Our actions to conserve biodiversity are below international standard
In October this year, the signatories to the Biodiversity Convention will meet in Kunming, China, to review the progress of this multilateral treaty and to establish new conservation goals and timetables. In marine conservation aspect, the target of designating at least 30% of marine area as marine protected areas by 2030 is very likely to be adopted to further safeguard marine biodiversity.
In response to the Biodiversity Convention, the Environmental Bureau formulated Hong Kong Biodiversity Strategy and Action Plan 2016-2021 (“BSAP”). It highlights specific actions for conserving marine ecosystems, however, without targets and timetables. Based on the Advisory Council on the Environment (ACE) meeting on 11th May 2021 regarding the progress of implementation on BSAP, multiple actions are behind schedule.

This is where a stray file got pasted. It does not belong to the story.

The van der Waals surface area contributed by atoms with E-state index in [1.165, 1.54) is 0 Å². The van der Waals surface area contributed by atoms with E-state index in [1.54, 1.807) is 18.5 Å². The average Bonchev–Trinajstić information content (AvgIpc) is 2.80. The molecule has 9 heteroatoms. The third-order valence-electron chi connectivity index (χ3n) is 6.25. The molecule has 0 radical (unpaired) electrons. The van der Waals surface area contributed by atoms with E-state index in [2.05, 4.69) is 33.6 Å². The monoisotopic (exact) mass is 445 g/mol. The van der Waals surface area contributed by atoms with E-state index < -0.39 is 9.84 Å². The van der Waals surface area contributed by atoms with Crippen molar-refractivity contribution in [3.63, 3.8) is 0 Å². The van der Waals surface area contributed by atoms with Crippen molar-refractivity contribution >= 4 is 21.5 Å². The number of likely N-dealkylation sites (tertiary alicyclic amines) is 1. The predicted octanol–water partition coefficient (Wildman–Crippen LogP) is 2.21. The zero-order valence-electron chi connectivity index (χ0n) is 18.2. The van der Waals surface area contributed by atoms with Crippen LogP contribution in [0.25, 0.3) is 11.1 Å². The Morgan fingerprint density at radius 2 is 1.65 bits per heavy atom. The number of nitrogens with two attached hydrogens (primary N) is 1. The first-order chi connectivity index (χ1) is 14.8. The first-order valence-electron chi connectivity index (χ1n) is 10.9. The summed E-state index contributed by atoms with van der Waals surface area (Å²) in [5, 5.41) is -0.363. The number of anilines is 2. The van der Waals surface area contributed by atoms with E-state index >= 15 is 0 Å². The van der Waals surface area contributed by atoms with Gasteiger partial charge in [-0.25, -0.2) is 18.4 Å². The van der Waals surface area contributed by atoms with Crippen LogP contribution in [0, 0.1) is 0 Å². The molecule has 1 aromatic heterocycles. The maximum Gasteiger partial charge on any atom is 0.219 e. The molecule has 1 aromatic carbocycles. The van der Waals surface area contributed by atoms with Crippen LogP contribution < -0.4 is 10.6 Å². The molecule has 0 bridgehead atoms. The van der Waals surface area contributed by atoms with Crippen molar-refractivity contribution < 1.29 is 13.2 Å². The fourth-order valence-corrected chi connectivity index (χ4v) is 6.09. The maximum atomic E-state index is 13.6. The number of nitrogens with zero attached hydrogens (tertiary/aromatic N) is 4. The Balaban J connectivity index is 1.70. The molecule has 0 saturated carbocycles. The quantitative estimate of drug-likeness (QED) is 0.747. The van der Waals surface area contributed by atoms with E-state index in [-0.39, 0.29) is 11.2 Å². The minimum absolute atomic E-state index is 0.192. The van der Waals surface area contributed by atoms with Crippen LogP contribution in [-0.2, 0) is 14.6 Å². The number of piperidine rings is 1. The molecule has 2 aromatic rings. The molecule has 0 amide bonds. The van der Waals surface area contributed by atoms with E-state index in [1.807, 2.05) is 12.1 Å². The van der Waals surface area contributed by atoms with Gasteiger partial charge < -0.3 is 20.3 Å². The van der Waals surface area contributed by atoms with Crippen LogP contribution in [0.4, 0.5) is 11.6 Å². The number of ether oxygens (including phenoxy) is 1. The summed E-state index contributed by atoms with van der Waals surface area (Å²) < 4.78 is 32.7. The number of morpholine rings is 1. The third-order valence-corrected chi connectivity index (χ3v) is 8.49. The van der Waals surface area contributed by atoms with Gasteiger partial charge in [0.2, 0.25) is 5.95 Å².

Less than 3% of Hong Kong waters are currently under protection. Even if the proposed marine parks are being set up and all actions under BSAP are taken by the end of 2021, it is still not possible for Hong Kong to achieve the target of protecting 10% marine area by last year under the Biodiversity Convention and to fulfill the commitment to China and the international community. Hong Kong needs to expand the current marine protected areas by at least 10 times so as to achieve the international goal of conserving marine ecosystems and biodiversity.
Reviewing Hong Kong’s marine spatial planning is crucial
UNESCO proposed marine spatial planning in 2006. Still, Hong Kong lacks comprehensive plan and systemic management. This leads to heavy exploitation of ecological important marine areas such as the coastal area and waters around Lantau Island by human activity, and causes conflicts between development and conservation. There are multiple issues under Hong Kong’s existing marine spatial planning:
- The government lags behind schedule for designating marine protected areas. Multiple sites with significant ecological value are still not protected under the rule of law.
- Environmental impact assessment and consultation are conducted based on specific development projects. The government is passive in marine spatial planning.